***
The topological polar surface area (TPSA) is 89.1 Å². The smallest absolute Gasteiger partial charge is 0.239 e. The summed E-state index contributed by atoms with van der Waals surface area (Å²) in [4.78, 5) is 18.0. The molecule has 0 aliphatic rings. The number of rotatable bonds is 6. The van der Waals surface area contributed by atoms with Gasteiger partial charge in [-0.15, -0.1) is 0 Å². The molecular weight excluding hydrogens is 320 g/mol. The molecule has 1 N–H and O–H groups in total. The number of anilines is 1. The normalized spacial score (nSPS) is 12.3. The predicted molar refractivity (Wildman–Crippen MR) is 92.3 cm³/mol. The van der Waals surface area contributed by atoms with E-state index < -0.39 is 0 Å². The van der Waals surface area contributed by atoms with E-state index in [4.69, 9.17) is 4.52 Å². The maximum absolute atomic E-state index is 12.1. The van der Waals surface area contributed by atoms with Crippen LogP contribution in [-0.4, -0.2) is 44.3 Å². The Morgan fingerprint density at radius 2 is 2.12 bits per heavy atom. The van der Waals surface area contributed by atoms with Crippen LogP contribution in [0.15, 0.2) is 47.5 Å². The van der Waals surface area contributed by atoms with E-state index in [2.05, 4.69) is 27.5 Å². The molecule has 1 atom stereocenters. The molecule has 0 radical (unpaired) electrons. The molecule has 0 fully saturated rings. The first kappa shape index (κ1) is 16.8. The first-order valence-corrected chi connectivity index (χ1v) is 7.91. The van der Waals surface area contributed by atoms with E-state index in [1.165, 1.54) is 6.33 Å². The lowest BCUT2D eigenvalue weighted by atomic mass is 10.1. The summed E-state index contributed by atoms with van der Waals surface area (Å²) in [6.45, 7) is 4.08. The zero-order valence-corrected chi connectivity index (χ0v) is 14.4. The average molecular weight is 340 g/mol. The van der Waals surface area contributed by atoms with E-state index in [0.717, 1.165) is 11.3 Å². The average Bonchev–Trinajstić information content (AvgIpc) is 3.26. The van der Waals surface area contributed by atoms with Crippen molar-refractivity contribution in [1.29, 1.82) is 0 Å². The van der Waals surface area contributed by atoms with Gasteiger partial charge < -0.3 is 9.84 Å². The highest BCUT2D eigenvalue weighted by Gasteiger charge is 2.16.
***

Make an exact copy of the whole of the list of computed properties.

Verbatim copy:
The topological polar surface area (TPSA) is 89.1 Å². The smallest absolute Gasteiger partial charge is 0.239 e. The summed E-state index contributed by atoms with van der Waals surface area (Å²) in [4.78, 5) is 18.0. The molecule has 0 aliphatic rings. The number of rotatable bonds is 6. The van der Waals surface area contributed by atoms with Gasteiger partial charge in [-0.15, -0.1) is 0 Å². The molecular weight excluding hydrogens is 320 g/mol. The molecule has 1 N–H and O–H groups in total. The number of anilines is 1. The normalized spacial score (nSPS) is 12.3. The predicted molar refractivity (Wildman–Crippen MR) is 92.3 cm³/mol. The van der Waals surface area contributed by atoms with E-state index < -0.39 is 0 Å². The van der Waals surface area contributed by atoms with E-state index in [4.69, 9.17) is 4.52 Å². The maximum absolute atomic E-state index is 12.1. The van der Waals surface area contributed by atoms with Crippen LogP contribution in [-0.4, -0.2) is 44.3 Å². The Morgan fingerprint density at radius 2 is 2.12 bits per heavy atom. The van der Waals surface area contributed by atoms with Crippen LogP contribution in [0.15, 0.2) is 47.5 Å². The van der Waals surface area contributed by atoms with E-state index in [2.05, 4.69) is 27.5 Å². The molecule has 1 atom stereocenters. The molecule has 0 radical (unpaired) electrons. The molecule has 0 fully saturated rings. The first kappa shape index (κ1) is 16.8. The first-order valence-corrected chi connectivity index (χ1v) is 7.91. The van der Waals surface area contributed by atoms with E-state index in [1.165, 1.54) is 6.33 Å². The lowest BCUT2D eigenvalue weighted by atomic mass is 10.1. The summed E-state index contributed by atoms with van der Waals surface area (Å²) in [6.45, 7) is 4.08. The zero-order valence-corrected chi connectivity index (χ0v) is 14.4. The average molecular weight is 340 g/mol. The van der Waals surface area contributed by atoms with E-state index in [0.717, 1.165) is 11.3 Å². The average Bonchev–Trinajstić information content (AvgIpc) is 3.26. The van der Waals surface area contributed by atoms with Crippen molar-refractivity contribution in [1.29, 1.82) is 0 Å². The van der Waals surface area contributed by atoms with Gasteiger partial charge < -0.3 is 9.84 Å². The highest BCUT2D eigenvalue weighted by Gasteiger charge is 2.16.